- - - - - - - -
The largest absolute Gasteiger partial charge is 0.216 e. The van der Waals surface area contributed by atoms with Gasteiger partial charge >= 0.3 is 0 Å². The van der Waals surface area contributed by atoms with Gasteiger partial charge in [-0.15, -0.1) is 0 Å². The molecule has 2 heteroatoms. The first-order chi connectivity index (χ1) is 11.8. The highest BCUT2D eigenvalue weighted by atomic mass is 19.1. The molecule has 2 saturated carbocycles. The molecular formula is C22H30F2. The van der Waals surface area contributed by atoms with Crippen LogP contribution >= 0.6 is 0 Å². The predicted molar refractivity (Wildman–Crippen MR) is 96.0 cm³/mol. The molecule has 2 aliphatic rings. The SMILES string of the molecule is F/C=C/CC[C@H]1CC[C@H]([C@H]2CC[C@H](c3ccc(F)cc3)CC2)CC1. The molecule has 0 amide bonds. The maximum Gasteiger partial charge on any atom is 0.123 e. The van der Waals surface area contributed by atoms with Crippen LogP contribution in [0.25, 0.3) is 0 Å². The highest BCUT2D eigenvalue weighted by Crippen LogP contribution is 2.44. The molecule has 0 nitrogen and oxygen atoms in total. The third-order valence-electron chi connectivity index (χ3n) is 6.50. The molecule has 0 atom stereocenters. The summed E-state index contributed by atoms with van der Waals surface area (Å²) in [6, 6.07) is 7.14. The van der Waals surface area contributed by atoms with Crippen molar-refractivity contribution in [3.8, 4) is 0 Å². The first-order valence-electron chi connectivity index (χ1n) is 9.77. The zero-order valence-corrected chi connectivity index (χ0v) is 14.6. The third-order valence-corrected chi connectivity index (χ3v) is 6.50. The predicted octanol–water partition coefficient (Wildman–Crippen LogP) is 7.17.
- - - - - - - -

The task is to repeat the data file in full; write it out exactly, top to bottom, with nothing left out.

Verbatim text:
The largest absolute Gasteiger partial charge is 0.216 e. The van der Waals surface area contributed by atoms with Gasteiger partial charge >= 0.3 is 0 Å². The van der Waals surface area contributed by atoms with Gasteiger partial charge in [-0.15, -0.1) is 0 Å². The molecule has 2 heteroatoms. The first-order chi connectivity index (χ1) is 11.8. The highest BCUT2D eigenvalue weighted by atomic mass is 19.1. The molecule has 2 saturated carbocycles. The molecular formula is C22H30F2. The van der Waals surface area contributed by atoms with Crippen LogP contribution >= 0.6 is 0 Å². The predicted molar refractivity (Wildman–Crippen MR) is 96.0 cm³/mol. The molecule has 2 aliphatic rings. The SMILES string of the molecule is F/C=C/CC[C@H]1CC[C@H]([C@H]2CC[C@H](c3ccc(F)cc3)CC2)CC1. The molecule has 0 amide bonds. The maximum Gasteiger partial charge on any atom is 0.123 e. The van der Waals surface area contributed by atoms with Crippen LogP contribution in [0.25, 0.3) is 0 Å². The highest BCUT2D eigenvalue weighted by Crippen LogP contribution is 2.44. The molecule has 0 nitrogen and oxygen atoms in total. The third-order valence-electron chi connectivity index (χ3n) is 6.50. The molecule has 0 atom stereocenters. The summed E-state index contributed by atoms with van der Waals surface area (Å²) in [6, 6.07) is 7.14. The van der Waals surface area contributed by atoms with Crippen molar-refractivity contribution in [3.8, 4) is 0 Å². The first-order valence-electron chi connectivity index (χ1n) is 9.77. The zero-order valence-corrected chi connectivity index (χ0v) is 14.6. The third-order valence-corrected chi connectivity index (χ3v) is 6.50. The predicted octanol–water partition coefficient (Wildman–Crippen LogP) is 7.17.